Think to yourself what would happen if you were suddenly evicted from your room, house or apartment. With exams on the horizon and in the midst of searching for a summer or permanent job, you must pack up your belongings and move to a new residence. As many of you read today, Phi Sigma Kappa's Mu chapter lost its fraternity status yesterday and was subsequently forced out of its house on Locust Walk. I'm not here to contest our national alumni's decision to revoke our charter, although I do not agree that such a decision should have been made without representation by one of our chapter members. I understand that we violated our Risk Management policies, and as a result, we deserve to be punished. But as a brotherhood, we believe that asking us to leave the chapter house before our lease expires is unreasonable. If history is any credit, we have certainly not been a "problem" chapter on this campus. In fact, just last Friday we sponsored a concert to benefit the Penn Leukemia Society. And while several other fraternities at the University have received negative press as a result of high-profile incidents, we are guilty of comparably minor charges: illegal kegs and an offensive homepage. Phi Sig brothers were already planning to move out in June to make way for large-scale renovations -- a project scheduled to take more than a year. And we have offered to pay for any potential damage that occurs to the chapter house in the meantime. One wouldn't think that allowing us to remain in the house for the remaining month of the semester would be too much to ask. But the University has been unresponsive to our requests. Administrators explain that our only alternative is to appeal the decision to revoke our charter. According to our Grand Chapter's bylaws, however, since our chapter has only been suspended we cannot make an appeal. Therefore, we have no way to block the implementation of the University's policy. Our National has every intention of returning to this campus in the near future, yet it will not support us right now. That the University has also turned its back on us is unfair. As a community, we must protest this treatment by appealing to the offices of Fraternity and Sorority Affairs and the Vice Provost for University Life. After all, you never know when it may be your turn to pack up.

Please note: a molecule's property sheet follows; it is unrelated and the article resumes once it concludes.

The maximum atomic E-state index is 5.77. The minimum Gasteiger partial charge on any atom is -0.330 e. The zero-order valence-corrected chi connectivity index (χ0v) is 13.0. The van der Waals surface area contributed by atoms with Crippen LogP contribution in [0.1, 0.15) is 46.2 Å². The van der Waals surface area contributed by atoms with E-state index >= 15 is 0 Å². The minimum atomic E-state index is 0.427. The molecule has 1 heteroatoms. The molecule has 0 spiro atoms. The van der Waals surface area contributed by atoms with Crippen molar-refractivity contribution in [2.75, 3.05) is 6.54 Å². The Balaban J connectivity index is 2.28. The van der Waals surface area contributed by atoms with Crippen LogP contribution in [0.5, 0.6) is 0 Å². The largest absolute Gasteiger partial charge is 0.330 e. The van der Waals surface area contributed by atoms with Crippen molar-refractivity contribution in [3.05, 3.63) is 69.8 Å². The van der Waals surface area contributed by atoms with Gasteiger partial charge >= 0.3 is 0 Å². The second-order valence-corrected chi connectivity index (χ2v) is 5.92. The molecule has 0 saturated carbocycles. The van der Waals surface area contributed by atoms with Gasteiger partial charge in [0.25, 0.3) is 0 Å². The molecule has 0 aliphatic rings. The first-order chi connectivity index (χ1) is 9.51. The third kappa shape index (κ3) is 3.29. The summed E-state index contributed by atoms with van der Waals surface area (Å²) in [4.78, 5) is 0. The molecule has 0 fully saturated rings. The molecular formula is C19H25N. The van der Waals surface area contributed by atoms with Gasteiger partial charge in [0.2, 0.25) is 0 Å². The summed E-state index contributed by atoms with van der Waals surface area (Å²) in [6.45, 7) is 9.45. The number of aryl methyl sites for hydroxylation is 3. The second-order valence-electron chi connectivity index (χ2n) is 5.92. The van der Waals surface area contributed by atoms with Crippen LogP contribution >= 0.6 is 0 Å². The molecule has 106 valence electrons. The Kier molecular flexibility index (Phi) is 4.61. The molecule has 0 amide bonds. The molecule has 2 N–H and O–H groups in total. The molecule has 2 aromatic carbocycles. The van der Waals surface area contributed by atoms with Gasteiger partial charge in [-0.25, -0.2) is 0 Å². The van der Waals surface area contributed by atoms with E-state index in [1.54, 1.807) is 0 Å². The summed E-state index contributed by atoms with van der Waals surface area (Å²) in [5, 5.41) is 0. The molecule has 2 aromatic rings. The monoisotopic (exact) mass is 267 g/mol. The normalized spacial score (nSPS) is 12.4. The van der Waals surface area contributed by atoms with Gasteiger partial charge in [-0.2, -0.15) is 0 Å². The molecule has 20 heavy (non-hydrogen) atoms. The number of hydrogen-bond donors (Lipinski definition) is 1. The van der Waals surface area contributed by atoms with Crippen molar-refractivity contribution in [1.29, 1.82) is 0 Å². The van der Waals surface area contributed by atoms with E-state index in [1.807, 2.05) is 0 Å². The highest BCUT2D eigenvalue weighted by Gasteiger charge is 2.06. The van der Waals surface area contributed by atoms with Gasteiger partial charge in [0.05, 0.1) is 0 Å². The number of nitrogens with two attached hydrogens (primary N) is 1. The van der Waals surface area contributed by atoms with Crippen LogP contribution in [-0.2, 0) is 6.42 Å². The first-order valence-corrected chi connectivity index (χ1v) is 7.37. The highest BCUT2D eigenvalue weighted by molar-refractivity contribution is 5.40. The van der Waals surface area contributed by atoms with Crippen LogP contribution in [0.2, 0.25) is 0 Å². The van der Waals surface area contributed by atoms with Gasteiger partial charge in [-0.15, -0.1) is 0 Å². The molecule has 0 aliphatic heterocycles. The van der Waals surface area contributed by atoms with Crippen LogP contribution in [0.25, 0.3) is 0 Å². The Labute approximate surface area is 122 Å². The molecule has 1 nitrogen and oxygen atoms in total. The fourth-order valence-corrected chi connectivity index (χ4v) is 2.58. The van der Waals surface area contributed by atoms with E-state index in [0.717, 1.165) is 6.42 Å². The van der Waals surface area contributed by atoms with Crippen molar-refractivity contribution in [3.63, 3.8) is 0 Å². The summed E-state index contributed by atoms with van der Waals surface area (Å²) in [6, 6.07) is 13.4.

There are only a handful of meets in the country that can match the Relays in the number of events and attendance. And each year, those meets grow fewer in number. Athletes are increasingly forced to hop on a plane to Europe to compete in the track circuit overseas. The American athletes often find their greatest fans in the packed crowds at the European meets, while for the most part, America turns a blind eye toward track. For many athletes, the Relays represent the one chance to run in front of a large crowd in the U.S. It wasn't supposed to be this way. The 1996 Olympics was looked upon as a sort of track revival with Michael Johnson as its gold-shoed messiah, saving the sport and taking it to levels unmatched in recent years. The home country would witness one of the greatest track and field exhibitions ever, and the momentum generated would carry over in the following years. Everything seemed to go perfectly. Athletes such as Devers, Carl Lewis and Dan O'Brien all won gold medals. The concerted effort for Johnson to win the 200- and 400-meter sprints worked out better than imagined, as he cruised to a world record in the 200 meters. A media star and track savior had supposedly been born, but eight months later Johnson's face is not seen covering billboards. He is only visible in a Nike ad where he undergoes counselling for being too fast. Most Americans still assume the top runners return to normal 9-to-5 jobs in the years between the Olympics, and the meets this year have not witnessed the expected resurgence of track and field. The reason for the non-revival lies in the nature of the sport itself. The beauty of track and field is that it reduces running, jumping and throwing to some of its most basic levels. While this sets the sport apart, it also contributes to its lack of attention. The average person can better comprehend the greatness of a high-scoring basketball player than a high-schooler jumping seven feet, four inches in the high jump, as Canada's Mark Boswell did at the Relays Friday. It is hard to understand the difficulty, technical precision and determination involved with pushing one's self to run full speed for 400 meters. Most of these subtleties are missed by the first-time track viewer. The Penn Relays stand out in sharp contrast to the second-class state of track and field in the U.S. This year, over 87,000 fans packed Franklin Field over the course of three days, including 46,216 on Saturday. Somehow, the Relays set attendance records while the interest in track and field has failed to rise after the Olympics. The answer can be found in one thing Tim Baker, the former director of the Relays, always stressed. The true magic of the meet lies in the high school and college athletes whose only chance to run in front of 46,000 people will come at the Relays. The stands are filled with friends, family and fellow athletes who are there to watch specific high schoolers and collegiates compete. While this leads to higher crowd sizes, it also creates a stadium filled with knowledgeable fans who truly appreciate track and field. In fact, the Penn Relays is able to thrive because its does not showcase the world's best athletes, but rather the unknowns. The Relays are still largely unnoticed by students at Penn, who in many ways do not take advantage of the excitement offered by an event a few blocks away. Yet the Relays will continue to survive without the student support as long as the track enthusiasts still travel to Franklin Field to participate in the Penn Relays experience. One can only hope this weekends first time viewers become the fans who help revive interest in track and field in the future.